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Isn't it amazing how one seemingly innocent decision can change your entire life? For me, that decision came in the form of a grande mocha latte.
Allow me to explain.
The day began normally enough. Translation: I rolled out of bed thirty minutes late, rushed through a shower and hurriedly dressed in the standard black slacks and white button-up top every Utopia Café employee is required to wear. Unlike the other employees, I left the top three buttons of my shirt undone, revealing hints of the white lace (push-up) bra I wore underneath. Don't judge. Some people are mammarily challenged and need a little boost. Anyway, if I showed a little cleavage my pervert boss wouldn't care that I was late. Again.
He might even thank me for coming in at all.
Was it wrong of me to rely on the girls to get me out of trouble? Probably. Did I give a shit? Hell, no. In fact, I unabashedly adjusted them for ample display. I was single, twenty-four and determined to keep this job. Anyone who objected could blow me.
See, my dad suffers from massive heart problems and I'm the "responsible party" in charge of his bills, not to mention the one who finances his stay at Village on the Park, a nearby assisted living center. I would have loved for him to live with me (not that there's enough space in my one-bedroom efficiency), but it's best that he stays there. They have twenty-four-hour monitoring and make sure he takes his medications, which he "forgets" to do when left to his own devices.
Besides, he claims he's never been happier. The women there are "silver foxes," he says, and eager for masculine attention. Dare I mention those silver foxes cost more than high-priced hookers because my dad is always popping the Viagra he buys from his friends?
I'll do anything to ensure my dad's happiness, though, the way he unselfishly ensured my happiness throughout my entire childhood. So I desperately need to keep my current job and get the one I'm interviewing for after my shift.
Can't be late, can't be late, can't be late, I mentally chanted as I searched for my coffee-stained tennis shoes. I've spilled more cappuccinos on them than I've served to high-class snobs. Needless to say, I've served a lot of high-class snobs.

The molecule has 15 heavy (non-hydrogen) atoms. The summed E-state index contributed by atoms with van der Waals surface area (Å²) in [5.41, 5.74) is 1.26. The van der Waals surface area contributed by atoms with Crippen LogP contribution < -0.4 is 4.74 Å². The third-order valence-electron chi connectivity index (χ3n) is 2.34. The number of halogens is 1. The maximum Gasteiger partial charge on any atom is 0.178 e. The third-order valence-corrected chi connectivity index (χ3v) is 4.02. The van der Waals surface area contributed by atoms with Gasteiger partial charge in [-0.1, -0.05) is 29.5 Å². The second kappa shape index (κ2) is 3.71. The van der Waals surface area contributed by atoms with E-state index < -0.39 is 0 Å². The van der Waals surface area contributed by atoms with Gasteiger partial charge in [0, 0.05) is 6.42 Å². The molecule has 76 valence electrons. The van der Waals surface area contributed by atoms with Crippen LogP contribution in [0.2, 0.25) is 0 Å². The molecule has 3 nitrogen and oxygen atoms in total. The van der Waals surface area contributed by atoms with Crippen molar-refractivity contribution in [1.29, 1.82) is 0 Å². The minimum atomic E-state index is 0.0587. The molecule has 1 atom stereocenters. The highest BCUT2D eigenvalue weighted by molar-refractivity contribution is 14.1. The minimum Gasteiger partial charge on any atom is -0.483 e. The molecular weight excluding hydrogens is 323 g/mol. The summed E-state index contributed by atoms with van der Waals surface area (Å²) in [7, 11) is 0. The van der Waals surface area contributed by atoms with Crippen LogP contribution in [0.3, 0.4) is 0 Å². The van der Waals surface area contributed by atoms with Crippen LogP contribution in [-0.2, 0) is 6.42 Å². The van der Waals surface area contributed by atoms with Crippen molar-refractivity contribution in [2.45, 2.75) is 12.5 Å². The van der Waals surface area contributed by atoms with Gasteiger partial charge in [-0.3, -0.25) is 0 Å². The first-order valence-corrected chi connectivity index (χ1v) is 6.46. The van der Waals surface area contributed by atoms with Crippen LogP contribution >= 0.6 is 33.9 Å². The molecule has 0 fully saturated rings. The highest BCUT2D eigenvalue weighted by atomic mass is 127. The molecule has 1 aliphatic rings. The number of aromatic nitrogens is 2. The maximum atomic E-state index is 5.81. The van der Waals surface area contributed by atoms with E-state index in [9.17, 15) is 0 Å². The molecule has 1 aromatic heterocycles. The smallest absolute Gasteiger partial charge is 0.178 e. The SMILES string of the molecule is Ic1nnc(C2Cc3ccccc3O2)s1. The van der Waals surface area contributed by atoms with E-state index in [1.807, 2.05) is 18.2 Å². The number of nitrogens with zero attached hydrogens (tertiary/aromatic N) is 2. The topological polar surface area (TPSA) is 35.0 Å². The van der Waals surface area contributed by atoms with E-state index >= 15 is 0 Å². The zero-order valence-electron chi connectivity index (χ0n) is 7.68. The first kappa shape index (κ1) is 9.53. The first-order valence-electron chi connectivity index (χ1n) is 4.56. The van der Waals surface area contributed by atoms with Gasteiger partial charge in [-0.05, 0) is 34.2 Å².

"Aha! Found you, you dirty little bastards." When had I put them in the refrigerator? I tugged them on, shivering as my toes grew numb from the cold.
Meanwhile, the clock ticked away more precious minutes.
I hastily applied blush, mascara and gloss. You'd think the need for money would inspire me to wake up bright and early every morning no matter the circumstances, but you'd be wrong. I was too tired to do bright and early today, even for a stack of greens. Last night I'd bartended a bachelorette party until 3:00 a.m. Me, a girl who knows nothing about alcohol. Sex on the Beach—sure, with the right man. Fuzzy Navel—uh, shower, anyone? Tom Collins—who the hell?
Of course, I'd pretended to be the expert I'd claimed to be in the interview, mixing anything and everything I could get my hands on. My drinks hadn't been the tastiest, but they'd certainly created the desired results. By the end of the evening, all of the women drunkenly swore they loved me and my "wicked nasty" concoctions.
The clock chimed the hour: 6:00 a.m.
"Damn it." I rubbed my tired, burning eyes—then froze when I realized the mascara hadn't dried. Freaking great. I probably looked like a boxer who'd lost the big match. As I scrubbed my face with a wet washrag, I watered my dry, brittle plants, multitasking to save time. What would it take to make the little green monsters thrive?